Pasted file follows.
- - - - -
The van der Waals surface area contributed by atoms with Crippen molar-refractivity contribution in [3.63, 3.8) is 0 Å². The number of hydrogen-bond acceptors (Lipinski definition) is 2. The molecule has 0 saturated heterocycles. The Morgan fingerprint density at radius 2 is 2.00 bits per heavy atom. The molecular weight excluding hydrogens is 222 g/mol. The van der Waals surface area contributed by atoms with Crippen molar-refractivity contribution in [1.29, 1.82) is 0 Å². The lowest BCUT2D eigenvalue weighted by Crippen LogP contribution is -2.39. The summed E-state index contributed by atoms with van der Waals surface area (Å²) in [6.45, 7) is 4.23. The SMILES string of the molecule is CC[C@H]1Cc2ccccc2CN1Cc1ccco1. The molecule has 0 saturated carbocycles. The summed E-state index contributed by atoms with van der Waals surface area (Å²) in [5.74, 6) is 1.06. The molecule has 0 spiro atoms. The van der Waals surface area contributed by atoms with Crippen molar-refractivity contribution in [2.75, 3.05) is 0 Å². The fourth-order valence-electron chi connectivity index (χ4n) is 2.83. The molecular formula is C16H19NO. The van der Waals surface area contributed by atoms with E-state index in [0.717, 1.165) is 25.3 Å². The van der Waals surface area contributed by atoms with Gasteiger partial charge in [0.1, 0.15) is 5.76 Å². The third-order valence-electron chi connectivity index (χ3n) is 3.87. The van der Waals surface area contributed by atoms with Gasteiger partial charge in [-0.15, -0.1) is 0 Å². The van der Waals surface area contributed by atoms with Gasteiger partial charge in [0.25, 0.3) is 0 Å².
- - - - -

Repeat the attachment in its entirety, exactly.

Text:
The van der Waals surface area contributed by atoms with Crippen molar-refractivity contribution in [3.63, 3.8) is 0 Å². The number of hydrogen-bond acceptors (Lipinski definition) is 2. The molecule has 0 saturated heterocycles. The Morgan fingerprint density at radius 2 is 2.00 bits per heavy atom. The molecular weight excluding hydrogens is 222 g/mol. The van der Waals surface area contributed by atoms with Crippen molar-refractivity contribution in [1.29, 1.82) is 0 Å². The lowest BCUT2D eigenvalue weighted by Crippen LogP contribution is -2.39. The summed E-state index contributed by atoms with van der Waals surface area (Å²) in [6.45, 7) is 4.23. The SMILES string of the molecule is CC[C@H]1Cc2ccccc2CN1Cc1ccco1. The molecule has 0 saturated carbocycles. The summed E-state index contributed by atoms with van der Waals surface area (Å²) in [5.74, 6) is 1.06. The molecule has 0 spiro atoms. The van der Waals surface area contributed by atoms with Crippen molar-refractivity contribution in [2.75, 3.05) is 0 Å². The fourth-order valence-electron chi connectivity index (χ4n) is 2.83. The molecular formula is C16H19NO. The van der Waals surface area contributed by atoms with E-state index in [0.717, 1.165) is 25.3 Å². The van der Waals surface area contributed by atoms with Gasteiger partial charge in [0.1, 0.15) is 5.76 Å². The third-order valence-electron chi connectivity index (χ3n) is 3.87. The van der Waals surface area contributed by atoms with Gasteiger partial charge in [-0.15, -0.1) is 0 Å². The van der Waals surface area contributed by atoms with Gasteiger partial charge in [0.25, 0.3) is 0 Å².